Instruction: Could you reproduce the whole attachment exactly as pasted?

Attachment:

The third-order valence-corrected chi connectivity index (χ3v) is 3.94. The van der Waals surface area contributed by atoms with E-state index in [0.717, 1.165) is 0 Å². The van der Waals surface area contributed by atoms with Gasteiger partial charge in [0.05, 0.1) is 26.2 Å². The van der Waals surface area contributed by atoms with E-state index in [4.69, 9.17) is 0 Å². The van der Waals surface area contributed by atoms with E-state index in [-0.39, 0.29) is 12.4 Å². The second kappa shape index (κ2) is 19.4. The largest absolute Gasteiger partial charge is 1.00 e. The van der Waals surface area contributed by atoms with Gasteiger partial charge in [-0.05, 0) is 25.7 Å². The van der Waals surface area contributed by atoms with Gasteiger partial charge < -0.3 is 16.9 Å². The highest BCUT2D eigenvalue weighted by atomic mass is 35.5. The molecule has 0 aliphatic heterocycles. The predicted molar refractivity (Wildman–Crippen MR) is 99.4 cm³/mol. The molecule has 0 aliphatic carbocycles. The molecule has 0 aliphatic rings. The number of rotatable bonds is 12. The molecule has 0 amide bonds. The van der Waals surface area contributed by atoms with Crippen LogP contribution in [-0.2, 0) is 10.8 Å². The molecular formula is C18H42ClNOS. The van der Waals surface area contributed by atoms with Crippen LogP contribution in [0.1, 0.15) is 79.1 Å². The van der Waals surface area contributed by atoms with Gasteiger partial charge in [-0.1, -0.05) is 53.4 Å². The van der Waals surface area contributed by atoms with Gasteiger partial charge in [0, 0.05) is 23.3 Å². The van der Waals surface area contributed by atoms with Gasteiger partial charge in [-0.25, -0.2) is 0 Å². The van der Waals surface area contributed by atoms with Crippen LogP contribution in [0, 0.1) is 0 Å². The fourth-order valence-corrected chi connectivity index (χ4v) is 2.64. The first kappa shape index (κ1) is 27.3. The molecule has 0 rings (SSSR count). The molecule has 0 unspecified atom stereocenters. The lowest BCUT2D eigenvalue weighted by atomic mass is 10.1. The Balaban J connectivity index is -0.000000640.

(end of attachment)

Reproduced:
The third-order valence-corrected chi connectivity index (χ3v) is 3.94. The van der Waals surface area contributed by atoms with E-state index in [0.717, 1.165) is 0 Å². The van der Waals surface area contributed by atoms with Gasteiger partial charge in [0.05, 0.1) is 26.2 Å². The van der Waals surface area contributed by atoms with E-state index in [4.69, 9.17) is 0 Å². The van der Waals surface area contributed by atoms with E-state index in [-0.39, 0.29) is 12.4 Å². The second kappa shape index (κ2) is 19.4. The largest absolute Gasteiger partial charge is 1.00 e. The van der Waals surface area contributed by atoms with Gasteiger partial charge in [-0.05, 0) is 25.7 Å². The van der Waals surface area contributed by atoms with Gasteiger partial charge < -0.3 is 16.9 Å². The highest BCUT2D eigenvalue weighted by atomic mass is 35.5. The molecule has 0 aliphatic heterocycles. The predicted molar refractivity (Wildman–Crippen MR) is 99.4 cm³/mol. The molecule has 0 aliphatic carbocycles. The molecule has 0 aliphatic rings. The number of rotatable bonds is 12. The molecule has 0 amide bonds. The van der Waals surface area contributed by atoms with Crippen LogP contribution in [-0.2, 0) is 10.8 Å². The molecular formula is C18H42ClNOS. The van der Waals surface area contributed by atoms with Crippen LogP contribution in [0.1, 0.15) is 79.1 Å². The van der Waals surface area contributed by atoms with Gasteiger partial charge in [-0.1, -0.05) is 53.4 Å². The van der Waals surface area contributed by atoms with Gasteiger partial charge in [0, 0.05) is 23.3 Å². The van der Waals surface area contributed by atoms with Gasteiger partial charge in [-0.25, -0.2) is 0 Å². The van der Waals surface area contributed by atoms with Crippen LogP contribution in [0, 0.1) is 0 Å². The fourth-order valence-corrected chi connectivity index (χ4v) is 2.64. The first kappa shape index (κ1) is 27.3. The molecule has 0 rings (SSSR count). The molecule has 0 unspecified atom stereocenters. The lowest BCUT2D eigenvalue weighted by atomic mass is 10.1. The Balaban J connectivity index is -0.000000640.